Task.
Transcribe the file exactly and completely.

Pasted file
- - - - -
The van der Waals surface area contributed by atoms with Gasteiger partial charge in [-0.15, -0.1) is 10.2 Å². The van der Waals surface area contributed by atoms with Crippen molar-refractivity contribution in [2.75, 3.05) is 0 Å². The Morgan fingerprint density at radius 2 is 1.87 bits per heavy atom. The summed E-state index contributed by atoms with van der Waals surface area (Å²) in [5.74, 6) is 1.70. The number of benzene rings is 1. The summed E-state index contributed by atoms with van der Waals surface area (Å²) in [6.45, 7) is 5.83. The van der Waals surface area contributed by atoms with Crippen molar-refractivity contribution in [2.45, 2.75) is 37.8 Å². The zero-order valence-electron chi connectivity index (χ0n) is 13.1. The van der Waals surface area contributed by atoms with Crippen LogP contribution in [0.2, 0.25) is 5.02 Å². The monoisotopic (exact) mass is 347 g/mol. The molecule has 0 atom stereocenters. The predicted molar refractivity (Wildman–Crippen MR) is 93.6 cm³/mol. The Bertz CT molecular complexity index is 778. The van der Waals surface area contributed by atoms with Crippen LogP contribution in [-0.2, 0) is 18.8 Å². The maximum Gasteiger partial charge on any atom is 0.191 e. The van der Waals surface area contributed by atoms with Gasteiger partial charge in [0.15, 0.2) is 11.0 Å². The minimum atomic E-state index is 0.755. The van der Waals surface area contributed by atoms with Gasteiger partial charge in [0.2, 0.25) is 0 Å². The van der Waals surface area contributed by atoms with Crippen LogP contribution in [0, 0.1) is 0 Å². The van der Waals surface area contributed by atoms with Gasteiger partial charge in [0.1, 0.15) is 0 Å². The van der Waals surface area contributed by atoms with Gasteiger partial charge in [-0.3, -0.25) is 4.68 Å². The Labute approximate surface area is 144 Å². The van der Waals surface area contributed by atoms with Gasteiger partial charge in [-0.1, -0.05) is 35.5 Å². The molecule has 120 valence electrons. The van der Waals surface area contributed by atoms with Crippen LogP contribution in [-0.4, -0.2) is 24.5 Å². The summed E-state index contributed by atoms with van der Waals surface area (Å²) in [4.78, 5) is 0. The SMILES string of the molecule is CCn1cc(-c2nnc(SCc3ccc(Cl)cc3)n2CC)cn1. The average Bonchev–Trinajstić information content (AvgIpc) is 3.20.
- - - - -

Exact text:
The van der Waals surface area contributed by atoms with Gasteiger partial charge in [-0.15, -0.1) is 10.2 Å². The van der Waals surface area contributed by atoms with Crippen molar-refractivity contribution in [2.75, 3.05) is 0 Å². The Morgan fingerprint density at radius 2 is 1.87 bits per heavy atom. The summed E-state index contributed by atoms with van der Waals surface area (Å²) in [5.74, 6) is 1.70. The number of benzene rings is 1. The summed E-state index contributed by atoms with van der Waals surface area (Å²) in [6.45, 7) is 5.83. The van der Waals surface area contributed by atoms with Crippen molar-refractivity contribution in [2.45, 2.75) is 37.8 Å². The zero-order valence-electron chi connectivity index (χ0n) is 13.1. The van der Waals surface area contributed by atoms with Crippen LogP contribution in [0.2, 0.25) is 5.02 Å². The monoisotopic (exact) mass is 347 g/mol. The molecule has 0 atom stereocenters. The predicted molar refractivity (Wildman–Crippen MR) is 93.6 cm³/mol. The Bertz CT molecular complexity index is 778. The van der Waals surface area contributed by atoms with Crippen LogP contribution in [-0.2, 0) is 18.8 Å². The maximum Gasteiger partial charge on any atom is 0.191 e. The van der Waals surface area contributed by atoms with Gasteiger partial charge in [0.15, 0.2) is 11.0 Å². The minimum atomic E-state index is 0.755. The van der Waals surface area contributed by atoms with Gasteiger partial charge in [0.2, 0.25) is 0 Å². The van der Waals surface area contributed by atoms with Crippen LogP contribution in [0, 0.1) is 0 Å². The van der Waals surface area contributed by atoms with Gasteiger partial charge in [0.1, 0.15) is 0 Å². The van der Waals surface area contributed by atoms with Gasteiger partial charge in [-0.3, -0.25) is 4.68 Å². The Labute approximate surface area is 144 Å². The van der Waals surface area contributed by atoms with Gasteiger partial charge in [-0.1, -0.05) is 35.5 Å². The molecule has 120 valence electrons. The van der Waals surface area contributed by atoms with Crippen LogP contribution in [-0.4, -0.2) is 24.5 Å². The summed E-state index contributed by atoms with van der Waals surface area (Å²) in [4.78, 5) is 0. The SMILES string of the molecule is CCn1cc(-c2nnc(SCc3ccc(Cl)cc3)n2CC)cn1. The average Bonchev–Trinajstić information content (AvgIpc) is 3.20.